Sixth Circuit Court of Appeals Says Nursing Home RNs Are Supervisors

more+
less-
more+
less-

On July 2, 2013, the United States Court of Appeals for the Sixth Circuit in GGNSC Springfield LLC v. NLRB denied enforcement of an order of the National Labor Relations Board (NLRB) that found registered nurses (RNs) at a nursing home were not “supervisors,” and, therefore, they were ineligible to unionize under the National Labor Relations Act (the Act). The court reasoned that the NLRB’s decision was not supported by substantial evidence and that the RNs, in fact, possessed supervisory authority over certified nursing assistants (CNAs) by deciding whether to ignore infractions, provide verbal counseling, or issue written memoranda that automatically resulted in written warnings under the employer’s disciplinary policy. According to the court, which has jurisdiction in federal cases arising in Tennessee, Kentucky, Ohio and Michigan, a written memorandum that causes the initiation of a step in a disciplinary policy (written warning) qualifies as “discipline” under the Act, so that RNs having such authority are statutory supervisors. 

The Statute Specifically Defines Who is a “Supervisor”

The Act provides that only “employees” have the right to bargain collectively under federal law, and broadly defines “employee” but states that the term does not include “any individual employed as a supervisor.” A supervisor, in turn, is defined by the statute as:  

Any individual having authority, in the interest of the employer, to hire, transfer, suspend, lay off, recall, promote, discharge, assign, reward, or discipline other employees, or responsibly to direct them, or to adjust their grievances, or effectively to recommend such action, if in connection with the foregoing the exercise of such authority is not of a merely routine or clerical nature, but requires the use of independent judgment. 

Because the listing of supervisory functions is not conjunctive (“and”), but rather disjunctive (“or”), an individual must possess authority to exercise only one of these functions in order to qualify as a supervisor. 

The NLRB Misapplied the Term “Discipline”

In GGNSC, the Sixth Circuit found that the NLRB had misapplied the term “discipline” contained in the statute by concluding that discipline meant the employee must suffer some immediate adverse employment action, such as suspension or termination. The problem with the NLRB’s view was that the term “discipline” was one of twelve supervisory functions, including suspension and termination:  “any individual having authority . . . to . . . suspend, . . . discharge, . . . or discipline other employees . . . .”  

In this particular case, the employer’s written disciplinary policy did not reference verbal warnings. However, a written warning was expressly included in the policy as a step in progressive discipline. Since the RNs had the authority independently to write memoranda that automatically resulted in a written warning, it was clear to the Sixth Circuit that RNs were supervisors because they exercised authority to discipline. The court rejected the NLRB’s contention that the RNs exercised only a reporting function, which under case precedent does not constitute the exercise of independent judgment. The record showed that although RNs sometimes consulted with their own superiors in issuing memoranda, they did not always do so because GGNSC did not require RNs to consult before issuing memoranda.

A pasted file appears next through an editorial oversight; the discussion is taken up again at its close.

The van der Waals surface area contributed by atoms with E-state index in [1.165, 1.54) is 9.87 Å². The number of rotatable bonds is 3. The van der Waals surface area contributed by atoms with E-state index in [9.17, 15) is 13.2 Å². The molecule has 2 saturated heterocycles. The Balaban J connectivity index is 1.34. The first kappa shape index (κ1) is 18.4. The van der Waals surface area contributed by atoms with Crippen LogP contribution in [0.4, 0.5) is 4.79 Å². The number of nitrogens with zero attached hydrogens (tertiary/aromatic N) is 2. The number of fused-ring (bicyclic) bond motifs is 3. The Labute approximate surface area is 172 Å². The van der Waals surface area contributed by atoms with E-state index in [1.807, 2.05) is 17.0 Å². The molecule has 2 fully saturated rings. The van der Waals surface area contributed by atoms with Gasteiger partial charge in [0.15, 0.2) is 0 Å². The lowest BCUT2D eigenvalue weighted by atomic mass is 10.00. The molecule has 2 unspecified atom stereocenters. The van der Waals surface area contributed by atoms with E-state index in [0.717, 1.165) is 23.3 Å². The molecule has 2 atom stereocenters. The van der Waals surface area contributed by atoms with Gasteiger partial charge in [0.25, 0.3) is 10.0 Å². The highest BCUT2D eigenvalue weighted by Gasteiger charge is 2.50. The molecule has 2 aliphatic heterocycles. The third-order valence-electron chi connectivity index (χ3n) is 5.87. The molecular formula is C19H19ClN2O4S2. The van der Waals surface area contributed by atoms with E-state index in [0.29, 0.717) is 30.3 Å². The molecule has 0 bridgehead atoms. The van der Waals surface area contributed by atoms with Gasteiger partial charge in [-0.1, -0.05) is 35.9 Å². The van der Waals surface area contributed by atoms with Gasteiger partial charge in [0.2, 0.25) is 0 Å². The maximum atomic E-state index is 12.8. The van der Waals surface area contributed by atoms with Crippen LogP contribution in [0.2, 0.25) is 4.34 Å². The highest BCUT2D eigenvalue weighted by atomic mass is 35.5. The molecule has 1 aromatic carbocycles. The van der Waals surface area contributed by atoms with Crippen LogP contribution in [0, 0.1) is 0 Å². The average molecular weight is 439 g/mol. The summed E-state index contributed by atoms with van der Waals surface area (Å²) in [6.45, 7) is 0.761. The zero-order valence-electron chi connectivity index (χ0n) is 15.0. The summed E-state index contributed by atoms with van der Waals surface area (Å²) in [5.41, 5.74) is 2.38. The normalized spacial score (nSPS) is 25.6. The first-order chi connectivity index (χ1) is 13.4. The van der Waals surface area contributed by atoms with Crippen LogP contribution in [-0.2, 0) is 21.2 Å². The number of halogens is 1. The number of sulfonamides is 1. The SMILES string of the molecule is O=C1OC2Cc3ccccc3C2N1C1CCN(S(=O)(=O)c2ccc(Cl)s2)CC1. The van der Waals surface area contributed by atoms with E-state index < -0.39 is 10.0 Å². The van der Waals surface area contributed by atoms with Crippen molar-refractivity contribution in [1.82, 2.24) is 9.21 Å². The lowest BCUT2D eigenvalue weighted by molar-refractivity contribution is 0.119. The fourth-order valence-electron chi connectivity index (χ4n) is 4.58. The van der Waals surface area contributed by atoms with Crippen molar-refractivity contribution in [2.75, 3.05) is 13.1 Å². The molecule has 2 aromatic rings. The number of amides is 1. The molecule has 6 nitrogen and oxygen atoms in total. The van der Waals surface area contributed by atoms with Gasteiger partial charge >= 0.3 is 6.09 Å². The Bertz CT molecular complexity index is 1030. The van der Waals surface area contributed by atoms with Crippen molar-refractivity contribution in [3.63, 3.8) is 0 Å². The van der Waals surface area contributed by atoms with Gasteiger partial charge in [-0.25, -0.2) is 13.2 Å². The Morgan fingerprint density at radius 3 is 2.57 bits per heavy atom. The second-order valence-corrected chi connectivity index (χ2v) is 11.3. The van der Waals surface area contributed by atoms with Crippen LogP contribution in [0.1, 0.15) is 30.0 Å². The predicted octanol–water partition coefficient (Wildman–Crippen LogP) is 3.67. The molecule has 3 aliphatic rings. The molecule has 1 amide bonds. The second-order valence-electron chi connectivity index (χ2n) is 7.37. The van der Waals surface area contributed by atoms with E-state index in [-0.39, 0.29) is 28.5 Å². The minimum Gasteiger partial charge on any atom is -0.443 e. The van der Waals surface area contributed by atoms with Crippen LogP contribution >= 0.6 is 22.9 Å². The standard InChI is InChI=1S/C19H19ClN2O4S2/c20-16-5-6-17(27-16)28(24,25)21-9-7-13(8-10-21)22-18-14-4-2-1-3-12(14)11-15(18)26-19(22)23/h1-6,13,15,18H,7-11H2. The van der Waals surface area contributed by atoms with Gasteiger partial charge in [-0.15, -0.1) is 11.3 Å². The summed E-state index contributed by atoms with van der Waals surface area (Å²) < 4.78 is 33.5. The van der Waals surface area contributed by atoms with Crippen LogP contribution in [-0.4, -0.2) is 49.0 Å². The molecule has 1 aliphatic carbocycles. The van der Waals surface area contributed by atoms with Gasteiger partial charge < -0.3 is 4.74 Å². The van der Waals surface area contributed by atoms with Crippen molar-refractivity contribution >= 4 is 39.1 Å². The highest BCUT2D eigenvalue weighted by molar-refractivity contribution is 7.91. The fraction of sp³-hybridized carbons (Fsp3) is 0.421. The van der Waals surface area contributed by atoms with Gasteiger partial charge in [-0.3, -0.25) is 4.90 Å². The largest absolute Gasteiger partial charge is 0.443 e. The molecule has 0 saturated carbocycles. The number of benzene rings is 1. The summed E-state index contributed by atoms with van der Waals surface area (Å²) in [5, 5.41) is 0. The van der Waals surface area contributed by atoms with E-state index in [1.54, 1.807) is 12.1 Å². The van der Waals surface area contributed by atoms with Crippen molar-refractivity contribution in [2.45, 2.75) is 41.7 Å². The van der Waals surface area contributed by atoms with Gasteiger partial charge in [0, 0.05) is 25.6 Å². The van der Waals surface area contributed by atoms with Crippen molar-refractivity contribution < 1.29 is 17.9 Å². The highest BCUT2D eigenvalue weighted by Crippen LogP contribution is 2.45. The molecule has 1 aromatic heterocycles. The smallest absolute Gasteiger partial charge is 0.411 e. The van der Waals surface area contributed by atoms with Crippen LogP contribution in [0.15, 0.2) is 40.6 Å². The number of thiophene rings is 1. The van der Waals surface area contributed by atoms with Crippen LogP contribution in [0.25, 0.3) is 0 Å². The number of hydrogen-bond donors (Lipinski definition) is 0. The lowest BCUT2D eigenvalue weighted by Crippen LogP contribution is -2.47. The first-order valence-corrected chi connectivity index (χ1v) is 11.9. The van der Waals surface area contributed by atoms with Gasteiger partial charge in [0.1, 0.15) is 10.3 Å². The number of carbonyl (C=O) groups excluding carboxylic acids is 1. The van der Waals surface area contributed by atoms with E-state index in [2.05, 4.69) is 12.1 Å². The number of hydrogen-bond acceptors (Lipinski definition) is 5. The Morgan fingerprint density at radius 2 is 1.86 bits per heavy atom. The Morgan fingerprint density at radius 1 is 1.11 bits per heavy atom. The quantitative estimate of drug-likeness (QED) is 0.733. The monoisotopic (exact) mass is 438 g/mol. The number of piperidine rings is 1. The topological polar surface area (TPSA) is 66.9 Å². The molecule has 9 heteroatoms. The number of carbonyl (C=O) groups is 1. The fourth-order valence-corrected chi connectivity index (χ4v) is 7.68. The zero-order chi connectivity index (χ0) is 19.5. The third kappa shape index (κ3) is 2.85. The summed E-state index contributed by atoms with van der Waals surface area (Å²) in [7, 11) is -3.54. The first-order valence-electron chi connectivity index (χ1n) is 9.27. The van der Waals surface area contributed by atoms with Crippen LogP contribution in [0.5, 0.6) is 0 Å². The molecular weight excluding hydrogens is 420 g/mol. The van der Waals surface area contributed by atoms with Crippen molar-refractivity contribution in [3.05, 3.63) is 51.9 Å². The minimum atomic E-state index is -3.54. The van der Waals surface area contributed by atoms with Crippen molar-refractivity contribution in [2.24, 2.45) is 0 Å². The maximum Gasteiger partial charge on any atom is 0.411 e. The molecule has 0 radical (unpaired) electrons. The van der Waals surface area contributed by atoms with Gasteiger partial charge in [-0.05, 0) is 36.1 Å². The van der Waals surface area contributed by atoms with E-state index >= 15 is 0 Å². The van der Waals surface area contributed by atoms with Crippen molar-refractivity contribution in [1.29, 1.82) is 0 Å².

Bottom Line

The GGNSC decision, like most decisions involving the determination of supervisory status, is factually dependent. Labeling RNs as “charge nurses” or “supervisors” is not enough. Nor would it be sufficient to include language in a job description which appears to give certain authority, especially if the record otherwise shows that it is paper authority only and never actually exercised by RNs.  The GGNSC disciplinary policy did not include verbal warnings as a step in the disciplinary process. As a result, the Sixth Circuit found that merely deciding whether to give a verbal warning would not constitute discipline. Presumably, if the employer’s policy had included verbal warnings in the process, this might have been sufficient also. 

Employers who wish to delegate supervisory authority to RNs or other employees should make sure that their policies and job descriptions reflect this intention. Further, employees should be trained concerning their responsibility for discipline, and the accomplishment of this training should be documented. Finally, authority that is granted but then routinely disallowed is not real authority, but this does not mean that disciplinary actions initiated by RNs or other employees should never be overruled or reversed. All discipline should be subject to review to ensure fairness, which is why most healthcare employers have a formal disciplinary review process.